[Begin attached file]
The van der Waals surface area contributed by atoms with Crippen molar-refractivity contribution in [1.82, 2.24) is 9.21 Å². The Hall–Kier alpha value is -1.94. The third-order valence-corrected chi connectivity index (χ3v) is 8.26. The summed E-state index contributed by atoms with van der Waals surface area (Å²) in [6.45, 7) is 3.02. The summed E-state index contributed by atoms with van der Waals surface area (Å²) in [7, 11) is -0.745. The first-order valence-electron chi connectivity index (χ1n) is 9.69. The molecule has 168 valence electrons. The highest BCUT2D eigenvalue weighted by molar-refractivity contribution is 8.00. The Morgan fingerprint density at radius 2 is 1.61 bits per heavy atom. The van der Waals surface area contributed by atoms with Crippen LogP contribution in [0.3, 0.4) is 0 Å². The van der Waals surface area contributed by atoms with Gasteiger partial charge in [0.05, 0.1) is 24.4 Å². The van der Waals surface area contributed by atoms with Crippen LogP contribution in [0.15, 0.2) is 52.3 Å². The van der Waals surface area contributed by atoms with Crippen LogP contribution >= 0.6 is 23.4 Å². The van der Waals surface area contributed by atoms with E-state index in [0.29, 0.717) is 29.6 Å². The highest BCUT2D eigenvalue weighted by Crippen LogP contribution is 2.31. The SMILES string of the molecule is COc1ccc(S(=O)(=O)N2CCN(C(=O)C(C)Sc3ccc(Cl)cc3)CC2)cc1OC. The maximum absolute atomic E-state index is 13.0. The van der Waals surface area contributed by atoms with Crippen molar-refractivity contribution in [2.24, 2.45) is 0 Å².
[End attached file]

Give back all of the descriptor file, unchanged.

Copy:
The van der Waals surface area contributed by atoms with Crippen molar-refractivity contribution in [1.82, 2.24) is 9.21 Å². The Hall–Kier alpha value is -1.94. The third-order valence-corrected chi connectivity index (χ3v) is 8.26. The summed E-state index contributed by atoms with van der Waals surface area (Å²) in [6.45, 7) is 3.02. The summed E-state index contributed by atoms with van der Waals surface area (Å²) in [7, 11) is -0.745. The first-order valence-electron chi connectivity index (χ1n) is 9.69. The molecule has 168 valence electrons. The highest BCUT2D eigenvalue weighted by molar-refractivity contribution is 8.00. The Morgan fingerprint density at radius 2 is 1.61 bits per heavy atom. The van der Waals surface area contributed by atoms with Crippen LogP contribution in [0.3, 0.4) is 0 Å². The van der Waals surface area contributed by atoms with Gasteiger partial charge in [0.05, 0.1) is 24.4 Å². The van der Waals surface area contributed by atoms with Crippen LogP contribution in [0.15, 0.2) is 52.3 Å². The van der Waals surface area contributed by atoms with Crippen LogP contribution >= 0.6 is 23.4 Å². The van der Waals surface area contributed by atoms with E-state index in [0.29, 0.717) is 29.6 Å². The highest BCUT2D eigenvalue weighted by Crippen LogP contribution is 2.31. The SMILES string of the molecule is COc1ccc(S(=O)(=O)N2CCN(C(=O)C(C)Sc3ccc(Cl)cc3)CC2)cc1OC. The maximum absolute atomic E-state index is 13.0. The van der Waals surface area contributed by atoms with Crippen molar-refractivity contribution in [2.24, 2.45) is 0 Å².